Financial Rules You Should Reconsider

There are many financial rules we’ve all heard over and over again. But many of these rules aren’t perfect or don’t apply to every person’s situation. Instead of blindly following rules that someone else made, take the opportunity to consider a few counterarguments. You might find a better alternative to what you’re currently doing with your money.

Consider whether or not these financial rules make sense to you:

  1. Cutting expenses is the key to long-term financial success. Most of the well-known personal finance gurus focus on cutting expenses and saving money. While there’s no reason to spend money unnecessarily, there’s only so much you can cut from your expenses. Then you’re stuck with no further room for growth and a potentially less-than-enjoyable lifestyle.
    • Few of these financial gurus mention the other side of the equation. How about increasing your income? After a certain point, it’s much easier to increase your income by $300 per month than to cut another $300 each month from your bills.
    • Take the time to trim your expenses to a reasonable level and then focus your efforts on creating more income. A promotion, a new job, or a second job can be easier to accomplish with less effort and grief than making further budget cuts at home.
  2. Leasing a car is always the wrong choice. Cars today last an average of over eleven years. That’s a long time. If you like to keep a car until it’s ready for permanent retirement, buying is the best option. However, if you like to get a new car every few years, leasing is a much better option.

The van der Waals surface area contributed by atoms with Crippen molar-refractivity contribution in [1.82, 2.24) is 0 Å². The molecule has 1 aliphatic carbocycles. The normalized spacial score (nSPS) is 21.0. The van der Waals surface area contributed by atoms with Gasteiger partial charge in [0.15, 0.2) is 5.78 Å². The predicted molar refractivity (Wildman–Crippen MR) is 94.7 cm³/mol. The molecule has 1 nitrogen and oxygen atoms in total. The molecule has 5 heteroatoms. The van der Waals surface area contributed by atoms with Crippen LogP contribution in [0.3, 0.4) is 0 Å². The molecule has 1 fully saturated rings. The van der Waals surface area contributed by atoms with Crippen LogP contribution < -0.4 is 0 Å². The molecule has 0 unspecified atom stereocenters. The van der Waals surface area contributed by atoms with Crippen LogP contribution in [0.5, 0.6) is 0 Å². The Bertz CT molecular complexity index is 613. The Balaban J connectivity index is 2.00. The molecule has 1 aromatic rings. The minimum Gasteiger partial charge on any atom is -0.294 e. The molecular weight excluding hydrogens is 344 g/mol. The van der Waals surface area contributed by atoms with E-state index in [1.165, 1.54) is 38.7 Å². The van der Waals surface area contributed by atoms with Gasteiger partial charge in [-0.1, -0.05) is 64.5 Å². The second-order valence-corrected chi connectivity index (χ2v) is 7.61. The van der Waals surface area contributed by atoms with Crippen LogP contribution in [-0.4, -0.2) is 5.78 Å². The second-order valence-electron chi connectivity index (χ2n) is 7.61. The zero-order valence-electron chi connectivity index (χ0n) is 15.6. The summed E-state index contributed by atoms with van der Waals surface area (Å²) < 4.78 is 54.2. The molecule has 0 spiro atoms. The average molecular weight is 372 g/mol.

• There’s no reason to follow anyone’s advice on this topic. Pull out a calculator and do the math yourself. Be sure to consider all the expenses included with both options.
    • Do the same exercise concerning housing. Renting is usually a better option in the short term. If you’re not going anywhere anytime soon, buying is likely to be the best bet.
  3. Do what you love, and the money will follow. This can be a great idea if what you love to do can provide an income and you’re good at it. Some many hobbies and interests would be exceedingly difficult to turn into a significant source of income. 
    • You might also find that your hobby ceases to be enjoyable when you’re forced to do it 40+ hours each week and have to do it in a way that earns you money. 
    • For example, you might love to go bass fishing. But professional fishermen have to fish standing up, rain or shine, in hot and cold weather, and make a certain number of casts per hour to be competitive. You also have to travel extensively. Many people that love to fish wouldn’t enjoy fishing in that manner.
  4. Always contribute the maximum amount to your 401(k). If you don’t have an emergency account, how will pay for a new transmission or the $4,000 deductible for your broken leg? What if you lose your job?
    • Other expenses should be considered before putting all of the money into your 401(k) or another retirement account. Withdrawing money from a retirement account can result in both penalties and taxes. You can’t always put the money back in, either.
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These are just a few of the common financial rules that you should consider breaking. No rule applies to all situations. Examine the rules you’ve been following and see if they make sense for your financial situation.

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